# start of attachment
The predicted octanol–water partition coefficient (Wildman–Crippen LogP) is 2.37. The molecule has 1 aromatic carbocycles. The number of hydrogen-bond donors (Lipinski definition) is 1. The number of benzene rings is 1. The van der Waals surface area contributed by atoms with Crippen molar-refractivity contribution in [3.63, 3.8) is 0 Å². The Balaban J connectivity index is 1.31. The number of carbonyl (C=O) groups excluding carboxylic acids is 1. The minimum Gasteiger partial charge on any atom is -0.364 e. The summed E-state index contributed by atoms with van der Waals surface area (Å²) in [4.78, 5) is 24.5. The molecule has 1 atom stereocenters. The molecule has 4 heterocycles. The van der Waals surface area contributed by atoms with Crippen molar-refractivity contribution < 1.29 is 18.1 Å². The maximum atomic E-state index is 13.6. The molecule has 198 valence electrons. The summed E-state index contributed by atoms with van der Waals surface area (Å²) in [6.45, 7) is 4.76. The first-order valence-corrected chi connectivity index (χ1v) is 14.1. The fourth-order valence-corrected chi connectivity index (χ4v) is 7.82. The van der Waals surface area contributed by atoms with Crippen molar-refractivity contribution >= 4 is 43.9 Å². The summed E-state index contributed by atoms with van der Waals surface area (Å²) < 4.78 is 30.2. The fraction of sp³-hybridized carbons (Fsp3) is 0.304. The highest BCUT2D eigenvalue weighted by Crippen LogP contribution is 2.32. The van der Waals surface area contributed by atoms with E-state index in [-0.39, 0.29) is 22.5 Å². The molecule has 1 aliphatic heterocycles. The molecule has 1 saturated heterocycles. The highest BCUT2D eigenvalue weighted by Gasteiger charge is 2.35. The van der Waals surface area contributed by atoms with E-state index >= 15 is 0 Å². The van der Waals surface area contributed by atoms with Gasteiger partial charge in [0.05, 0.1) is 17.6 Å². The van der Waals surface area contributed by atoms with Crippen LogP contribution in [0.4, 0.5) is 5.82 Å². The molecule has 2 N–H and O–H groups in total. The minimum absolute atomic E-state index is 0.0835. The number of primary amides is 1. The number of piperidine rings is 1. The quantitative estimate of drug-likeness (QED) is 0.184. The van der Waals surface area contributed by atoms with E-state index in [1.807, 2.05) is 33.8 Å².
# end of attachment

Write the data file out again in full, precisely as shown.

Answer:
The predicted octanol–water partition coefficient (Wildman–Crippen LogP) is 2.37. The molecule has 1 aromatic carbocycles. The number of hydrogen-bond donors (Lipinski definition) is 1. The number of benzene rings is 1. The van der Waals surface area contributed by atoms with Crippen molar-refractivity contribution in [3.63, 3.8) is 0 Å². The Balaban J connectivity index is 1.31. The number of carbonyl (C=O) groups excluding carboxylic acids is 1. The minimum Gasteiger partial charge on any atom is -0.364 e. The summed E-state index contributed by atoms with van der Waals surface area (Å²) in [4.78, 5) is 24.5. The molecule has 1 atom stereocenters. The molecule has 4 heterocycles. The van der Waals surface area contributed by atoms with Crippen molar-refractivity contribution < 1.29 is 18.1 Å². The maximum atomic E-state index is 13.6. The molecule has 198 valence electrons. The summed E-state index contributed by atoms with van der Waals surface area (Å²) in [6.45, 7) is 4.76. The first-order valence-corrected chi connectivity index (χ1v) is 14.1. The fourth-order valence-corrected chi connectivity index (χ4v) is 7.82. The van der Waals surface area contributed by atoms with Crippen molar-refractivity contribution >= 4 is 43.9 Å². The summed E-state index contributed by atoms with van der Waals surface area (Å²) < 4.78 is 30.2. The fraction of sp³-hybridized carbons (Fsp3) is 0.304. The highest BCUT2D eigenvalue weighted by Crippen LogP contribution is 2.32. The van der Waals surface area contributed by atoms with E-state index in [-0.39, 0.29) is 22.5 Å². The molecule has 1 aliphatic heterocycles. The molecule has 1 saturated heterocycles. The highest BCUT2D eigenvalue weighted by Gasteiger charge is 2.35. The van der Waals surface area contributed by atoms with E-state index >= 15 is 0 Å². The van der Waals surface area contributed by atoms with Gasteiger partial charge in [0.05, 0.1) is 17.6 Å². The van der Waals surface area contributed by atoms with Crippen LogP contribution in [0.4, 0.5) is 5.82 Å². The molecule has 2 N–H and O–H groups in total. The minimum absolute atomic E-state index is 0.0835. The number of primary amides is 1. The number of piperidine rings is 1. The quantitative estimate of drug-likeness (QED) is 0.184. The van der Waals surface area contributed by atoms with E-state index in [1.807, 2.05) is 33.8 Å².